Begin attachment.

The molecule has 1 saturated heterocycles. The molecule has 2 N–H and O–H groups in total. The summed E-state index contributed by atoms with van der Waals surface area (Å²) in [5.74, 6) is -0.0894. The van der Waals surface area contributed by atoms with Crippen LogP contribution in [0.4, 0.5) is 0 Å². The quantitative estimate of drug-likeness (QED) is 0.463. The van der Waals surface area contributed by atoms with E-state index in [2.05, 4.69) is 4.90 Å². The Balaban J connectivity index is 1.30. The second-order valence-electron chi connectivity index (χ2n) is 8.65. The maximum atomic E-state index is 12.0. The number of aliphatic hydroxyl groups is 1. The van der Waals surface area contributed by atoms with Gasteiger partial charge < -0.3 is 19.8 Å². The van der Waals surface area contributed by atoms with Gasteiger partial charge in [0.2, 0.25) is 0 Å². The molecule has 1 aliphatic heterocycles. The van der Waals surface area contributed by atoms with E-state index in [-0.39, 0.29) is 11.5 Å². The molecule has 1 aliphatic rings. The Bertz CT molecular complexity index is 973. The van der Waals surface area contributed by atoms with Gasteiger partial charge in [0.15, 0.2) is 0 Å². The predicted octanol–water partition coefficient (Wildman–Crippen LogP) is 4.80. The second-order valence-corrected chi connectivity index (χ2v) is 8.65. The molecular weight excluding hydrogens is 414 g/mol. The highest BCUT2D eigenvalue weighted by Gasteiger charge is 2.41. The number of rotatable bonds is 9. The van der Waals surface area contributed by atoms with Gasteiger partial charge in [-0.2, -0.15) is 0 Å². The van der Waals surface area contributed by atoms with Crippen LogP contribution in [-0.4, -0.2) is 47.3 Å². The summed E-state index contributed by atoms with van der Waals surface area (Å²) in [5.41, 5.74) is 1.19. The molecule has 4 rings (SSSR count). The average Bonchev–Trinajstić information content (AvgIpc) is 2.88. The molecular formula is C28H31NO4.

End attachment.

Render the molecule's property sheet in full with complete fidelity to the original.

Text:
The molecule has 1 saturated heterocycles. The molecule has 2 N–H and O–H groups in total. The summed E-state index contributed by atoms with van der Waals surface area (Å²) in [5.74, 6) is -0.0894. The van der Waals surface area contributed by atoms with Crippen LogP contribution in [0.4, 0.5) is 0 Å². The quantitative estimate of drug-likeness (QED) is 0.463. The van der Waals surface area contributed by atoms with E-state index in [2.05, 4.69) is 4.90 Å². The Balaban J connectivity index is 1.30. The second-order valence-electron chi connectivity index (χ2n) is 8.65. The maximum atomic E-state index is 12.0. The number of aliphatic hydroxyl groups is 1. The van der Waals surface area contributed by atoms with Gasteiger partial charge < -0.3 is 19.8 Å². The van der Waals surface area contributed by atoms with Gasteiger partial charge in [0.2, 0.25) is 0 Å². The molecule has 1 aliphatic heterocycles. The van der Waals surface area contributed by atoms with E-state index in [-0.39, 0.29) is 11.5 Å². The molecule has 1 aliphatic rings. The Bertz CT molecular complexity index is 973. The van der Waals surface area contributed by atoms with Gasteiger partial charge in [0.15, 0.2) is 0 Å². The predicted octanol–water partition coefficient (Wildman–Crippen LogP) is 4.80. The second-order valence-corrected chi connectivity index (χ2v) is 8.65. The molecular weight excluding hydrogens is 414 g/mol. The highest BCUT2D eigenvalue weighted by Gasteiger charge is 2.41. The number of rotatable bonds is 9. The van der Waals surface area contributed by atoms with Gasteiger partial charge in [-0.2, -0.15) is 0 Å². The van der Waals surface area contributed by atoms with Crippen LogP contribution in [-0.4, -0.2) is 47.3 Å². The summed E-state index contributed by atoms with van der Waals surface area (Å²) in [5.41, 5.74) is 1.19. The molecule has 4 rings (SSSR count). The average Bonchev–Trinajstić information content (AvgIpc) is 2.88. The molecular formula is C28H31NO4.